JONATHAN: Yeah, like, I think if your copy is consisting of, like, we don’t kill horses, like this other company, then to make our product, that’s probably not the best way to go about it. I do like the ways we win scenario. Angry Orange is a really good example because I feel like so many of their competitors weren’t doing what they were doing. So it’s a great scenario of which, hey, here’s this product. Let’s look at the competitors and be aware of what they’re doing. But let’s do something a little different, because I think a lot of people’s approach, in my opinion, or in my experience, is that people will look at competitors and try to do exactly what competitors are doing to try to get a leg up on them, which I think inherently is just counterintuitive. 

SHANNON CURLEY: I think. Uh, yeah, I’ve seen that, too. And it’s funny, I. This is related, I swear, but last night I went to see, like, a local production of who’s afraid of Virginia Woolf? Which is like, a three hour long play, mind you. So big commitment. But I was reading in the playbook that the director had never seen the play before, had never seen the play before, and had never seen the movie before, obviously knew that it existed in some capacity. It’s one of the most famous plays at 60 years old, at one of Tony blah blah blah. But they had never seen anything. And the production was incredible. And all of the reviews of it have been like, I’ve seen six different iterations of this show. The show is the best. This was the best rendition of it I’ve seen. And I mentioned that just to say that sometimes if you don’t let yourself be influenced and you just interpret your own thing, you’ll do better, because it’s the influence that’s going to make you blend in, but it’s your own perspective that’s going to make you stand out. 

JONATHAN: I think you nailed it, because that’s the thing that I’ve always been having trouble to articulate to people. Like, I don’t want to synthesize what everybody else is doing. I want to say something that’s original and tell an original story because that’s really the only way to stand out. 

SHANNON CURLEY: Well, and I think there’s so many kind of what we were saying with the logos, like, there’s so many different ways to stand out. Even if you’re following the general conventions of something like, you know, everyone in the cleaning category is going to have a before and after, but your color scheme might be different or you might have a before and after and you have a cat your slide for some reason. But just those little things do make you stand out. And it doesn’t mean that you have to reinvent everything, but you should definitely reinvent parts. 

JONATHAN: Yeah, for sure. That’s solid advice. In what ways do you think sellers can contribute positively to the industry and drive change?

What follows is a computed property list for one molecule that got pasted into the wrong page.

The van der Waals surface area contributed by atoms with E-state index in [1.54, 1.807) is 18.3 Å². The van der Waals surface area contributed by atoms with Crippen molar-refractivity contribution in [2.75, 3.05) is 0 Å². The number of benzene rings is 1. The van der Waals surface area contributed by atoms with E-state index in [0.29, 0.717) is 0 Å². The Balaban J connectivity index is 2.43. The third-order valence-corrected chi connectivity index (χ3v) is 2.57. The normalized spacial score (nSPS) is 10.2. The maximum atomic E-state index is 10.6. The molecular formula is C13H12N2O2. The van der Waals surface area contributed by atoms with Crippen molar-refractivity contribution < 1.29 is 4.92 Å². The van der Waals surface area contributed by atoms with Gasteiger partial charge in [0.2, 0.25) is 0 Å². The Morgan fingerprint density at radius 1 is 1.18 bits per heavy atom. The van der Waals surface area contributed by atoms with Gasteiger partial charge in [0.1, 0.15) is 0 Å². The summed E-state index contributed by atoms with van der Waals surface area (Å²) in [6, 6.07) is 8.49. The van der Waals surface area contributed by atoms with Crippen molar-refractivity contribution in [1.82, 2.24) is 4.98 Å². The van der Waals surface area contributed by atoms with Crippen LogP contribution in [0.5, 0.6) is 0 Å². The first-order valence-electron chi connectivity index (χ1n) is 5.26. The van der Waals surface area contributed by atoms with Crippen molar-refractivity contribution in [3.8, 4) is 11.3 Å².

SHANNON CURLEY: I think that there actually needs to be a lot more public education, that e-commerce generally and Amazon specifically are an area in which you can be entrepreneurially successful. I think so few people know that that’s actually an avenue to. Yeah, there’s a limited pool that can become financially independent working off of Amazon, but even just as a side gig and a side hustle, it’s an opportunity. And in my current role, a big reason why I started at this company was because our mission to go back to the idea of missions and guiding principle has been to lower the barriers to entrepreneurial success, to create ways in which it is easier to launch a product on Amazon and see it be successful and start seeing money come into your account. And so I think there is good to be found in it. It’s not without its difficulties, of course, and its challenges. But if you happen to get lucky and hit a product that goes viral and people love it and they want it, it can be a huge change maker in the life of a lot of people. And I think everyone should still maintain a very healthy skepticism about Amazon and about any kind of big conglomerate like that. It is a platform that is global, that is gigantic, that prioritizes customer experience, and that sells everything you can think of under the sun. And if you can find your one thing or your two things, or whatever it is or your category that you think you can do really well, go for it, because the worst that can happen is you just aren’t successful, but you still have your prime membership. 

JONATHAN: I can’t imagine a better note to end on. So I’m just gonna. That was perfectly sad and I appreciate that. Um, and you’re as insightful as always, so I appreciate you taking the time to talk. 

SHANNON CURLEY: Yeah, no, it was great. I was very happy to do it. 
JONATHAN: All right. Thanks, Shannon.

Want more insights? Check out more episodes of The Seller’s Edge Podcast.